NCE’s Scottish special continues with a look at major transport schemes around the region, as two of the most high profile projects − the Edinburgh Tram and the Forth Replacement Crossing − reached key stages this month. Jessica Rowson reports.
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Work is back on track on the Edinburgh Tram following the resolution of a contractual dispute in March (NCE 21 March 2009).
The new tram system, being built by main contractor consortium InfraCo (comprising Bilfinger Berger, Siemens and CAF) will run from Edinburgh airport through central Edinburgh and onwards to Leith and Newhaven and is due to complete in 2012.
A milestone was reached on the £500M project late last month, after Raynesway Construction successfully launched a permanent Bailey bridge in to position at Edinburgh Airport.
The works are part of the £1.5M Burnside Road Relocation contract being carried out by Raynesway on behalf of Transport Initiative Edinburgh (Tie).
The existing Burnside Road, which serves one of the airport’s main service yards and provides access to the car hire point, is being moved because it clashes with the position of the proposed tram stop at the airport.
Set for completion in the New Year, the contract also involves major utility diversions to services for the main airport terminal.
“The new Burnside Bridge signals the next phase of major tram works to commence in close proximity to Edinburgh Airport,” explains Tie project manager Ian Clark.
“The utility diversions along the tram route at the airport are nearing completion. With the tram stop located at the terminal building, the purpose of the bridge is to allow access to the airport’s service yard, a vital artery for its operation as an international hub for visitors.”
“The new Burnside Bridge signals the next phase of major tram works to commence in close proximity to Edinburgh Airport and will allow access to the airport’s service yard.”
Ian Clark, Tie
However, work was complicated by its proximity to the airport. “The 32m long bridge was lifted at one end by a 200t crane and then pushed over the Gogar Burn onto the abutment on the terminal building side of the watercourse,” explains Raynesway Construction managing director Keith Moorhead.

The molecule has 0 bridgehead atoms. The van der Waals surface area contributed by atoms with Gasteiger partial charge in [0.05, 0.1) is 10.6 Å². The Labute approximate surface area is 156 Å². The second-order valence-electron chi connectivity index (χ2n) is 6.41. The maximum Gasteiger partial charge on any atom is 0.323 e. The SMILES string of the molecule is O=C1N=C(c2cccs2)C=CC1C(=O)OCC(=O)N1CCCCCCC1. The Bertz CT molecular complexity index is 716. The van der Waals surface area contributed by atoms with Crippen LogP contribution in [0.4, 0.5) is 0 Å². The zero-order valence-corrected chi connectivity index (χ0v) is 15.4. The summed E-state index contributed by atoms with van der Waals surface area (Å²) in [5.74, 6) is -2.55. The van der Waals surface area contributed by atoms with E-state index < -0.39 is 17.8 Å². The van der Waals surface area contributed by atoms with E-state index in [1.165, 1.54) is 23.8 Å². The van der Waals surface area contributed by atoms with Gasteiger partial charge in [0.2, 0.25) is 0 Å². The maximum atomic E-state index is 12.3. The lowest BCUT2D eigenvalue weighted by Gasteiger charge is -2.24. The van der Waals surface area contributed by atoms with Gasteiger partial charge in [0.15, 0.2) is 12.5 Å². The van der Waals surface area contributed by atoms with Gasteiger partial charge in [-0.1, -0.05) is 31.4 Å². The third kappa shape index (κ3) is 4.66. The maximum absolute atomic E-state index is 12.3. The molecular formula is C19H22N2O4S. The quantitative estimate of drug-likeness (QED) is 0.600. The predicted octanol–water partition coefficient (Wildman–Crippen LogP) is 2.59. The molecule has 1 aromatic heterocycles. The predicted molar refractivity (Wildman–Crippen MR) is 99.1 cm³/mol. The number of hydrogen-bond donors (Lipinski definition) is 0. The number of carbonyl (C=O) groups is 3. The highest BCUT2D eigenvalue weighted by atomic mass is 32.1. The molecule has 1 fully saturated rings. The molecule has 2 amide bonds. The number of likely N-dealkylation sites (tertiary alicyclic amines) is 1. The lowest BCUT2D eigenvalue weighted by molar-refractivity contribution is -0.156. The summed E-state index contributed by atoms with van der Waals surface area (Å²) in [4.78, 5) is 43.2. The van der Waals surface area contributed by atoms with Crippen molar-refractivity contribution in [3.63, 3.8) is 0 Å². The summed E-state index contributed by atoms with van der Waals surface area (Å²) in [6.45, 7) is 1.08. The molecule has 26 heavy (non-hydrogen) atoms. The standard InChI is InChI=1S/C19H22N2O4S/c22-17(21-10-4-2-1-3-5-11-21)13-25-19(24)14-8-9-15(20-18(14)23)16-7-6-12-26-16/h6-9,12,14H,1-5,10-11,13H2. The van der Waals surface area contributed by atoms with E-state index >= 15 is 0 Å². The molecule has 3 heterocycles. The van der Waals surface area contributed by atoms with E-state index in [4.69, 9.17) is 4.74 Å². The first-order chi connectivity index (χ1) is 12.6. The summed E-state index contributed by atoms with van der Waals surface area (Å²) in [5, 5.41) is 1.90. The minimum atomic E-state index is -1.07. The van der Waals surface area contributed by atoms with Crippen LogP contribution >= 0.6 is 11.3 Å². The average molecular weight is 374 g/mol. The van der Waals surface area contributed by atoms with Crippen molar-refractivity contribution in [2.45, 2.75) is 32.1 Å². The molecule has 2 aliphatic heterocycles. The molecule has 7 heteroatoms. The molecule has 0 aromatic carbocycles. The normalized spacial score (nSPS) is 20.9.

“The process was further complicated due to the bridge’s proximity to the airport where special care had to be taken to ensure that the lights from the crane didn’t cause confusion to incoming flights.”
Other tram works in the west of Edinburgh are underway and include: the construction of a new viaduct at Haymarket; a bridge at Carrick Knowe; demolition of buildings at Roseburn Street; preparatory works at Edinburgh Park; preparation for track laying at South Gyle; preparatory work for the A8 underpass and pitch relocation works at Murrayfield.
Meanwhile, over on another of Scotland’s major schemes, the Forth Replacement Crossing took giant strides forward last month with the introduction of the Forth Crossing Bill to Scottish Parliament and the invitation of shortlisted contractors to tender for the project.
The new bridge will secure a route over the Forth between Queensferry and Rosyth − in 2004 corrosion was found in the cables of the existing Forth Road Crossing, raising concerns over its durability.
The introduction of the hybrid Bill − the first of its type ever taken forward in Scotland − began the first of three parliamentary stages last month. The Bill’s introduction marks the start of a consultation period where those affected by the scheme can lodge objections and this is to be completed by November 2010.
Transport Scotland also announced its shortlisted contractors who it will invite to tender for the contract, which is anticipated to be priced between £900M and £1.2bn. Two consortia, Forthspan and Forth Crossing Constructors Group.
Forthspan is a consortium comprising Vinci, Balfour Beatty, Bam Nuttall and Morgan. Forth Crossing Constructors comprises Dragados, Hochtief, American Bridge International and Morrison. It is anticipated the award of the contract will be made in spring 2011 and construction is expected to begin later that year.